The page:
Panda Software, a virus prevention technology firm, recently announced the top 10 viruses detected by ActiveScan, its free online scanner. At the very top of the list is Downloader.GK Trojan. This also marks the first time that a trojan tops the list, normally occupied by worms. The trojan is installed when an unsuspecting user agrees to download a specific ActiveX control, which then installs and runs two adware programs on the computer it infects.
Read More | Techtree
26 companies, including Cingular, NTT DoCoMo, NEC, Siemens, and Vodafone have begun working on a unified data standard for the next generation of cell phones. The new technology dubbed “Super 3G”, is said to be capable of almost instantaneously transmitting high-resolution video.
Read More | EE Times
The year two-thousand-and-four was a year filled with many online security threats. Worm, viruses, spam, and spyware all filled the internet traffic lines, infecting many computer systems. According to the Associated Press, those were among the top internet threats of 2004. Chances are that you too were affected in some way this past year, be it by a virus or by spam. As technology evolves, perpetrators are able to build more sophisticated tools to launch more attacks. As Gregg Mastoras, senior security analyst at Sophos Inc, put it, “…there is no silver bullet technology.” It seems as though security updates can barely keep up with today’s attackers. As the stakes are raised higher each day, what’s in store for 2005? Possibly even greater attacks, possibly even to Microsoft software alternatives such as Firefox. In this high-tech world, no one and nothing is safe.
Read More | Yahoo!
I’ve received a gift card that I had no use for before. It’s a gift, how could you refuse a gift? After all that’s not the polite thing to do. So what do you do when you receive a gift card you will probably never use? Stop, before you give out that gift card to someone else, check out the latest trend online. Now you can exchange or sell that gift card you have no use for. That’s right, now you can take that $25 gift card for H-E-B and trade it for a $25 gift card to Best Buy or another retailer.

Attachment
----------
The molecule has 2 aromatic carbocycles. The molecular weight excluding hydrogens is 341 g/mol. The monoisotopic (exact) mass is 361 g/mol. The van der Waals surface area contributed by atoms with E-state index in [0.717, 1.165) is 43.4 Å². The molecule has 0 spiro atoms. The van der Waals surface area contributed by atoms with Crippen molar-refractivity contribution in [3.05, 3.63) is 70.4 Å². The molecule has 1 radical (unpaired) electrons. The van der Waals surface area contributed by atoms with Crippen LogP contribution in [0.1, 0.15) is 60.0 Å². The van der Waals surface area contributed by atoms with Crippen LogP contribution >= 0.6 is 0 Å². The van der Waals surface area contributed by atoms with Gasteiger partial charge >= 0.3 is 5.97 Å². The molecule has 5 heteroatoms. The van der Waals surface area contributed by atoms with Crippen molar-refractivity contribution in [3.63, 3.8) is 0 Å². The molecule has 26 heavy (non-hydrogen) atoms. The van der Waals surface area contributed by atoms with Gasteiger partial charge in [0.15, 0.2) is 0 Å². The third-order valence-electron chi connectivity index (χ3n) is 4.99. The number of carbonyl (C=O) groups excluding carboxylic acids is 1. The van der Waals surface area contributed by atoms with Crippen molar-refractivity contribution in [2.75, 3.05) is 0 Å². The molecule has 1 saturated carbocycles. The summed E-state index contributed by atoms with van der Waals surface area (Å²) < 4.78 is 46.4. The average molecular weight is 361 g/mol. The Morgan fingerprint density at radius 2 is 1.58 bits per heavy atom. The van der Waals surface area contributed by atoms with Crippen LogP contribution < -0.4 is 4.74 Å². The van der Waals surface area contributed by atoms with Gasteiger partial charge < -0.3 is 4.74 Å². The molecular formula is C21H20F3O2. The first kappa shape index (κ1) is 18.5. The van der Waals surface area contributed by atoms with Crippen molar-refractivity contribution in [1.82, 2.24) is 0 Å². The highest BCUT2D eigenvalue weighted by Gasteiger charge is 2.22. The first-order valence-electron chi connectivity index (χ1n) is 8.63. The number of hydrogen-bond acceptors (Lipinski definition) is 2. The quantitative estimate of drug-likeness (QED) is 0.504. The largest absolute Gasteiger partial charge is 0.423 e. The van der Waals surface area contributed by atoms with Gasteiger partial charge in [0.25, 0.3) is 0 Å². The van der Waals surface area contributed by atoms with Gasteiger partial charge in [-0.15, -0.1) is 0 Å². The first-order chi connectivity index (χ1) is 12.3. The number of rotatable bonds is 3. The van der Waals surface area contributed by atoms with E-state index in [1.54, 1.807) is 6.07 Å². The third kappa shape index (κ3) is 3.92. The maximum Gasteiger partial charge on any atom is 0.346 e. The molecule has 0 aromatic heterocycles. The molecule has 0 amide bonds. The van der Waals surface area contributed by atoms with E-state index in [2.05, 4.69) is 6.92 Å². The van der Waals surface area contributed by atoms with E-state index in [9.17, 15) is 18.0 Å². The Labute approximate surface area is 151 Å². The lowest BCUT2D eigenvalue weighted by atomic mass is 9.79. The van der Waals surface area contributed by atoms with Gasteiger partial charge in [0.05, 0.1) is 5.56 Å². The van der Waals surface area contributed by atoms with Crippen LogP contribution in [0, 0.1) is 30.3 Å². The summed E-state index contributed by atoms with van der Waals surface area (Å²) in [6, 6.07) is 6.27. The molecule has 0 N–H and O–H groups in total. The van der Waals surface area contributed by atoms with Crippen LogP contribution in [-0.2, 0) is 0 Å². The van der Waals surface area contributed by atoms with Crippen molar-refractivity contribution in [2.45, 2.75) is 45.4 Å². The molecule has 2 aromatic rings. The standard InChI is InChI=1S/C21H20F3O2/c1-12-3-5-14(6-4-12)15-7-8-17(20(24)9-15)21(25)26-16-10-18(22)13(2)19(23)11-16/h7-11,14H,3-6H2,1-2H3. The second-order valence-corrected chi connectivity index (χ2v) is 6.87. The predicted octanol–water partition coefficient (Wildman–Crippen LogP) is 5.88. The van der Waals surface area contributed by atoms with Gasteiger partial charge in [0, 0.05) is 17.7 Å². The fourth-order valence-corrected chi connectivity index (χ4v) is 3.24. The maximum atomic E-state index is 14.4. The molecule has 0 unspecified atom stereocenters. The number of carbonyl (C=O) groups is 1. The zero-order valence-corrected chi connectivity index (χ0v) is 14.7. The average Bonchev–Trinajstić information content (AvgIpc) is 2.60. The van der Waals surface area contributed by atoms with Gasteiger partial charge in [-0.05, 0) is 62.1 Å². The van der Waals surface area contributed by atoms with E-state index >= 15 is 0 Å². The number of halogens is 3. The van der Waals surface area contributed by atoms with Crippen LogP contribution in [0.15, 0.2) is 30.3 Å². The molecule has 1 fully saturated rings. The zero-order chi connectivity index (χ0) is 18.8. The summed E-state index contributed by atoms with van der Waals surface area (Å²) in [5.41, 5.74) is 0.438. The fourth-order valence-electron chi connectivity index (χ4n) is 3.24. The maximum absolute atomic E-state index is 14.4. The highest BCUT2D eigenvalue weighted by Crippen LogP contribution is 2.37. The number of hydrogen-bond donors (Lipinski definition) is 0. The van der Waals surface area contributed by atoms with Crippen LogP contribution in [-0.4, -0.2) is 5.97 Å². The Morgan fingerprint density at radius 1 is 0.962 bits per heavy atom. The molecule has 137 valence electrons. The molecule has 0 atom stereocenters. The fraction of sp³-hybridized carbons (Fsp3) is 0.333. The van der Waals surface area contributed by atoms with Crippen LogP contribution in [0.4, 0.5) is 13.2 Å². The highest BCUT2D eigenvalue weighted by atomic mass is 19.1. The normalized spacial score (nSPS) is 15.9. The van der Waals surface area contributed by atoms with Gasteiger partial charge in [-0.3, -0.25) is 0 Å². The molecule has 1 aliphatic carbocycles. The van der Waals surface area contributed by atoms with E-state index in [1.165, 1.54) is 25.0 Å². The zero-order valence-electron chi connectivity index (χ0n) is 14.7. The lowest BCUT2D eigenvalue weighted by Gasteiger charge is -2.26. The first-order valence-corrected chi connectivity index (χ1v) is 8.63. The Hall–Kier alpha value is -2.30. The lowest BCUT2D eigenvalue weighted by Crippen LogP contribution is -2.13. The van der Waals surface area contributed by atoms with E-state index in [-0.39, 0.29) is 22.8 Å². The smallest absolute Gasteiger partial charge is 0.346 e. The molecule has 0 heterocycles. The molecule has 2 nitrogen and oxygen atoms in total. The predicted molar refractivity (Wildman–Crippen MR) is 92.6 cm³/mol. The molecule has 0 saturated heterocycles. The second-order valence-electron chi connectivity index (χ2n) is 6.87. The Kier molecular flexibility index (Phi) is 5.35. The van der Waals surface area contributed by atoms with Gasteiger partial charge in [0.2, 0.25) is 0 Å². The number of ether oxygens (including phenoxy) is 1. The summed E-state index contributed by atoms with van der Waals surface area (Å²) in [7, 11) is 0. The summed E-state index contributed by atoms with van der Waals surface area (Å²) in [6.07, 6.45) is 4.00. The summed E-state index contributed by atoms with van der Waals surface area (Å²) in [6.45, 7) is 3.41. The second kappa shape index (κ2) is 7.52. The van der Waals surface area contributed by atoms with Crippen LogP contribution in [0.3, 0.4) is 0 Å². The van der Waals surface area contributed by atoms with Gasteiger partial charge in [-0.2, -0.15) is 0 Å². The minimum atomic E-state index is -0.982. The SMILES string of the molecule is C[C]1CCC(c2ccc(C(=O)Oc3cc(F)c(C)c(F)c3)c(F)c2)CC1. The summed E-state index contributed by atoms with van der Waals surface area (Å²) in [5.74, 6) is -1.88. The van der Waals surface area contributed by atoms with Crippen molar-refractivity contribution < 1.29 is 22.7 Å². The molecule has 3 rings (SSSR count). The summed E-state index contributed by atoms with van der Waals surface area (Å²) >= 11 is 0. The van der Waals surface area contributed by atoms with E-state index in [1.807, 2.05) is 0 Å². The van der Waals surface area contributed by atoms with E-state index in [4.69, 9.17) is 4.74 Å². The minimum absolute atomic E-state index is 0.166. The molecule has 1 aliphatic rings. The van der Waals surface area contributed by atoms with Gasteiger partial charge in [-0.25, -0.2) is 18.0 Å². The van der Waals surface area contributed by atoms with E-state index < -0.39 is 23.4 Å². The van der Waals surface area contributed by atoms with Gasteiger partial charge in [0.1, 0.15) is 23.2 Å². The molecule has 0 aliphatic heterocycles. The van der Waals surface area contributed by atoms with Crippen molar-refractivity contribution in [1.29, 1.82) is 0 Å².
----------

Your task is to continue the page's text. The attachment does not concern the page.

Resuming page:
Read More | USA Today
I remember my first computer, the Commodore 64. It had a monitor, a keyboard, and a floppy disk drive, and thats about all it did. It was the best selling computer of the 1980s; the Commodore 64 was the Ford Model T of computers. It only ran programs written in Commodore BASIC, and had its own version of DOS. According to this article from PCWorld, Tulip Computers agreed to sell its subsidiary Commodore International for $32.6 million to Yeahronimo Media Ventures. Yeahronimo plans to use Commodore to sell its line of digital media playing devices, but with the acquisition of the brand it is very possible that we might one day see Commodore computers again!
Read More | PCWorld
Most of you are probably aware of the Blu-Ray (BD-ROM) / HD-DVD technology war that is brewing, but might not know the exact details of each format. I think this article paints a nice picture of what will be coming in the future of DVD. BD-ROM offers 25GB per layer where HD-DVD only offers 20GB per layer. Most backers of HD-DVD are touting that there will be an easier transition using HD-DVD because that technology uses existing pressing technology and does not need entirely new production lines. What does that mean? Lower cost for the consumer.
Read More | EE Times